Film: Dum Maaro Dum
Cast: Abhishek Bachchan (ACP Vishnu Kamath) , Bipasha Basu (Zoe), Rana Daggubati (Joki), Prateik Babbar (Lorry), and Deepika Padukone
Director: Rohan Sippy
Produced: Ramesh Sippy
Written By: Shridhar Raghavan
Director of Photography: Amit Roy
Editor: Aarif Sheikh
Lyrics by: Jaideep Sahni
Music by: Pritam
Theater Watched:Pvr Cinema’s , Hyderabad.
Release Date: 22 April 2011
Rating: 2.75 / 5
Abhishek Bachan and Daggubati Rana New Hindi Film Dum Maaro Dum Movie Review:
Dum Maaro Dum Dum Maaro Dum starts with a small montage of blockbusters of yesteryears including the likes of Sholay, Shaan, Saagar, to the recent Bluffmaster giving way to the logo of Ramesh Sippy Films. This boastful display itself raises your expectations from DMD sky high.
Story and Movie Analysis:
Lorry (Prateik Babbar) fails to bag a scholarship at an international university while his girlfriend Tanya (Anaitha Nair) does. Distraught for having been left behind, Lorry gets convinced to become a carrier for drugs in order to get the admission fee. Despite all precautions, he gets caught at the airport, the local peddler who got him into it is dead and the Baap of all goons, Michael Barbossa isn’t known to anyone. Joki (Rana Daggubati) a local crooner is lovelorn for having lost out on his girlfriend Zoe (Bipasha Basu) to Drug Mafia Lorsa Biscuitta (Aditya Pancholi) who blackmails her to become his keep. Joki doesn’t want his friend Lorry to lose himself the way his girlfriend did hence he tries saving him but comes in the bad books of Michael Barbossa.
ACP Vishnu Kamath (Abhishek Bachchan) is hired to steer clear Goa from all the drug dealings. He busts the crime rackets one after the other but stumbles upon a block – that of a so called Michael Barbossa who apparently hasn’t been seen or heard off by anyone but has a major chunk worth 970 Crores of drugs under his wings.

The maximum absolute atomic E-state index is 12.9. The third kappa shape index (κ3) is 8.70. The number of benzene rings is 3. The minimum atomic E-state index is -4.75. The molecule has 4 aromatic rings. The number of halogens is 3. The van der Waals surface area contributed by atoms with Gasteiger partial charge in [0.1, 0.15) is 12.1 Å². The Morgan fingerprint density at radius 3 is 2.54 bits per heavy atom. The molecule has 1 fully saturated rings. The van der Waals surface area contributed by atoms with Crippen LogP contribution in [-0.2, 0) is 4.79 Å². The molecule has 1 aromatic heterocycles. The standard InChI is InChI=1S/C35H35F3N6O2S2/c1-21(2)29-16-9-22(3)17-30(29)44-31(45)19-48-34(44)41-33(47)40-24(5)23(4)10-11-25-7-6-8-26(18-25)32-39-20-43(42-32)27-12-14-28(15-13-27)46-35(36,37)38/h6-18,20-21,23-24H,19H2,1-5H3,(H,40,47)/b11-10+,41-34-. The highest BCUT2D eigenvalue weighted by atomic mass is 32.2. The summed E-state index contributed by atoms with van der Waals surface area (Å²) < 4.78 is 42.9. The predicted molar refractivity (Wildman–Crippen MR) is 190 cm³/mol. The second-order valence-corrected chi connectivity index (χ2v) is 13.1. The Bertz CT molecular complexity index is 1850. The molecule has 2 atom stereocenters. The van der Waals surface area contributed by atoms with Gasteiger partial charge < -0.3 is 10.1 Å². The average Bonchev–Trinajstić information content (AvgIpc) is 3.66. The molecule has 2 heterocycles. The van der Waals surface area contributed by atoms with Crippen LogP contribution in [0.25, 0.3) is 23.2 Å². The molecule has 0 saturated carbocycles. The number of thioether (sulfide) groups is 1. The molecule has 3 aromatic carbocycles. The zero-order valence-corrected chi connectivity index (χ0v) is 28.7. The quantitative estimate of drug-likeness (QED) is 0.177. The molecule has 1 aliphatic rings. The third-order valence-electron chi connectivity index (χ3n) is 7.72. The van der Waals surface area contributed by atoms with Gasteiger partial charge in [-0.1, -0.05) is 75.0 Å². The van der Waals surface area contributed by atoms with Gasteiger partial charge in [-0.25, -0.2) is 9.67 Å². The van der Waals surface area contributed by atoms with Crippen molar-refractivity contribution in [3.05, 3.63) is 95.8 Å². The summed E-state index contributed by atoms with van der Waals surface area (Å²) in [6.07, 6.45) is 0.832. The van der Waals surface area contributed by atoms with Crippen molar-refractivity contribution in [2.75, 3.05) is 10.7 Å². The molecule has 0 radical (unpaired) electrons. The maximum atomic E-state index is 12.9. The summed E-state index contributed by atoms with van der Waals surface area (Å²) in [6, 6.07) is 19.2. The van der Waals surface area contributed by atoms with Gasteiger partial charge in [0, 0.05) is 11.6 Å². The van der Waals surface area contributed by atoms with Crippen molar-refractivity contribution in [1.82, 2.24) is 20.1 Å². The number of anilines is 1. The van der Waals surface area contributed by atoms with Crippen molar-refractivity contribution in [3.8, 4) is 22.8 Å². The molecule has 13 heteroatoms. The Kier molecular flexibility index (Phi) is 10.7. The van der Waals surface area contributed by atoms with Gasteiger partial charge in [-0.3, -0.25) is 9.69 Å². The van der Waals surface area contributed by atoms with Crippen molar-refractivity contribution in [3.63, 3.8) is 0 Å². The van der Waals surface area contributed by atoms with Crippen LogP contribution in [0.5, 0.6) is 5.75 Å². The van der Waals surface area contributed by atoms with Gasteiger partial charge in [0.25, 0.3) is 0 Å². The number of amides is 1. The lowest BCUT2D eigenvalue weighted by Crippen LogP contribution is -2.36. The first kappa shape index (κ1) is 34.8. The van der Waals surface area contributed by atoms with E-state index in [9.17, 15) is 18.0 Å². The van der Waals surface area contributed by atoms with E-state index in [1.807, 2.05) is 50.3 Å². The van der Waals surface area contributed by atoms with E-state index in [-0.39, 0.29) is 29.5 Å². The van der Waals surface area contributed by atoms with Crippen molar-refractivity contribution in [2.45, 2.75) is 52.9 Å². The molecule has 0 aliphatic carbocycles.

All three stories are connected at one moot point – Who or rather where is Micheal Barbossa? Unraveling of this suspense forms the rest of the story. Directed by Rohan Sippy, DMD tries too hard to be stylish and snazzy and in the process loses out on its grittiness. The way Abhishek Bachchan breaks into the song Thyan Thyan appears very filmy. The first half of the film has a great build up to an interesting suspense drama but it starts trudging in the second half and even the revelation of the suspense is tad disappointing.
What works for the film is the slick editing by Aarif Shaikh and great cinematography by Amit Roy. The way Goa and its rave parties are captured is commendable. The film has too much dramebaazi giving a very 90s “Bollywoodish” feel.
Abhishek is super in the role of a tough cop whose life undergoes a U-turn when personal tragedy strikes. He projects the varied emotions such as rage, turmoil, helplessness, anxiety without going overboard. Much of the joy comes from watching Rana Daggubati infuse believability into his character. He’s easy on the eyes and is a complete natural when it comes to acting. Bipasha shines in several moments of the film. Prateik [credited as special appearance in the titles] impresses a great deal. Aditya Pancholi is first-rate. Anaitha Nair does well in a brief role. Govind Namdeo is in terrific form. Muzammil [as Mercy] does a fair job. Gulshan Devaiya is tremendous. Hussain is okay. Vidya Balan [cameo] is alright. Deepika scorches the screen in the title track.
Technical and Other Departments:
Rohan Sippy has given the film his all. He has a unique style of telling a story, which is evident all through the film. But he’s letdown by the screenplay writing in the second hour. The highpoints of the film include crisp dialogue and a popular soundtrack [music: Pritam]. The title track has already caught on and will prove to be a major crowdpuller, though there’s a sizable section of cineastes who loathe its lyrics. ‘Thayn Thayn’ is catchy, but the placement of this song should’ve been better. Amit Roy’s cinematography is top notch. In fact, the film bears a stunning look all through. Background score [Midival Punditz] is electrifying. Editing could’ve been sharper. Clocking in at roughly 2 hour and 05 minutes, it’s much longer than it should be.
On the whole, DUM MAARO DUM is like fast food that’s high on calories, but falls short in the nutrition department. Yes, it’s slick, stylish and well-crafted, but the fact remains that it lacks the power [in its second hour specifically] to create a dum-daar impression. Business-wise, DUM MAARO DUM caters more to the youth in metros than the hardcore masses in general. Its business in plexes of Mumbai, Delhi, Pune, Gurgaon, Chandigarh, Hyderabad and Bengaluru in particular will be the best. The Nizam-Andhra circuits in particular will also contribute a good chunk thanks to Rana Daggubati’s presence. But the traditional circuits may not react as strongly. In a nutshell, the business is likely to be divided between metros and non-metros, between weekend and weekdays.